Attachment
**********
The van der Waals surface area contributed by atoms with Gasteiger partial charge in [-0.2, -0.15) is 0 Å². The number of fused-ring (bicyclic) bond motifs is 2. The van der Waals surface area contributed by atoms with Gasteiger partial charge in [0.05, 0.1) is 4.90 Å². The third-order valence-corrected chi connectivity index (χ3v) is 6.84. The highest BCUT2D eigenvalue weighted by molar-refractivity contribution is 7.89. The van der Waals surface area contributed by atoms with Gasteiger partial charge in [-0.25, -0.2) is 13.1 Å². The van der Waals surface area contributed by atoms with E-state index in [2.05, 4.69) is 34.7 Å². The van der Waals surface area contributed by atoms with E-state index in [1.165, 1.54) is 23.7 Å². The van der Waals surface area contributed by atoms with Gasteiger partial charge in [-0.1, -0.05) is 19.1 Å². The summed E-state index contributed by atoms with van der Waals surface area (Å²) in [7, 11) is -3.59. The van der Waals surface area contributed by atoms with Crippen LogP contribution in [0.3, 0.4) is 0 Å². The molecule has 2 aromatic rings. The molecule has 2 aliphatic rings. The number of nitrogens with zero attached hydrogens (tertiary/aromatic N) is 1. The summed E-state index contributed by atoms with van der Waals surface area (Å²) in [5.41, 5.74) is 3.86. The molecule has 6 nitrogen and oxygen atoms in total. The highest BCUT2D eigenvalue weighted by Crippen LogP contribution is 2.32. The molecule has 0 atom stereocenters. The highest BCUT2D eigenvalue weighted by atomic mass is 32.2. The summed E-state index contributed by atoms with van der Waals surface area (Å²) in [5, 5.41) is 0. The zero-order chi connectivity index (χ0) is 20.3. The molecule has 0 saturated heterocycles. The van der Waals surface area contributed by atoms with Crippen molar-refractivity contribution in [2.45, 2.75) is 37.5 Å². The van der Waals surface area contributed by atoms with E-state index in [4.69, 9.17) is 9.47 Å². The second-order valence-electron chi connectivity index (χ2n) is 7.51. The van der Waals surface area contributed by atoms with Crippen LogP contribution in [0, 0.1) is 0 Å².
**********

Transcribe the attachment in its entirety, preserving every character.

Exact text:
The van der Waals surface area contributed by atoms with Gasteiger partial charge in [-0.2, -0.15) is 0 Å². The number of fused-ring (bicyclic) bond motifs is 2. The van der Waals surface area contributed by atoms with Gasteiger partial charge in [0.05, 0.1) is 4.90 Å². The third-order valence-corrected chi connectivity index (χ3v) is 6.84. The highest BCUT2D eigenvalue weighted by molar-refractivity contribution is 7.89. The van der Waals surface area contributed by atoms with Gasteiger partial charge in [-0.25, -0.2) is 13.1 Å². The van der Waals surface area contributed by atoms with E-state index in [2.05, 4.69) is 34.7 Å². The van der Waals surface area contributed by atoms with E-state index in [1.165, 1.54) is 23.7 Å². The van der Waals surface area contributed by atoms with Gasteiger partial charge in [-0.1, -0.05) is 19.1 Å². The summed E-state index contributed by atoms with van der Waals surface area (Å²) in [7, 11) is -3.59. The van der Waals surface area contributed by atoms with Crippen LogP contribution in [0.3, 0.4) is 0 Å². The molecule has 2 aromatic rings. The molecule has 2 aliphatic rings. The number of nitrogens with zero attached hydrogens (tertiary/aromatic N) is 1. The summed E-state index contributed by atoms with van der Waals surface area (Å²) in [5.41, 5.74) is 3.86. The molecule has 6 nitrogen and oxygen atoms in total. The highest BCUT2D eigenvalue weighted by Crippen LogP contribution is 2.32. The molecule has 0 atom stereocenters. The highest BCUT2D eigenvalue weighted by atomic mass is 32.2. The summed E-state index contributed by atoms with van der Waals surface area (Å²) in [5, 5.41) is 0. The zero-order chi connectivity index (χ0) is 20.3. The molecule has 0 saturated heterocycles. The van der Waals surface area contributed by atoms with Crippen molar-refractivity contribution in [2.45, 2.75) is 37.5 Å². The van der Waals surface area contributed by atoms with E-state index in [4.69, 9.17) is 9.47 Å². The second-order valence-electron chi connectivity index (χ2n) is 7.51. The van der Waals surface area contributed by atoms with Crippen LogP contribution in [0, 0.1) is 0 Å².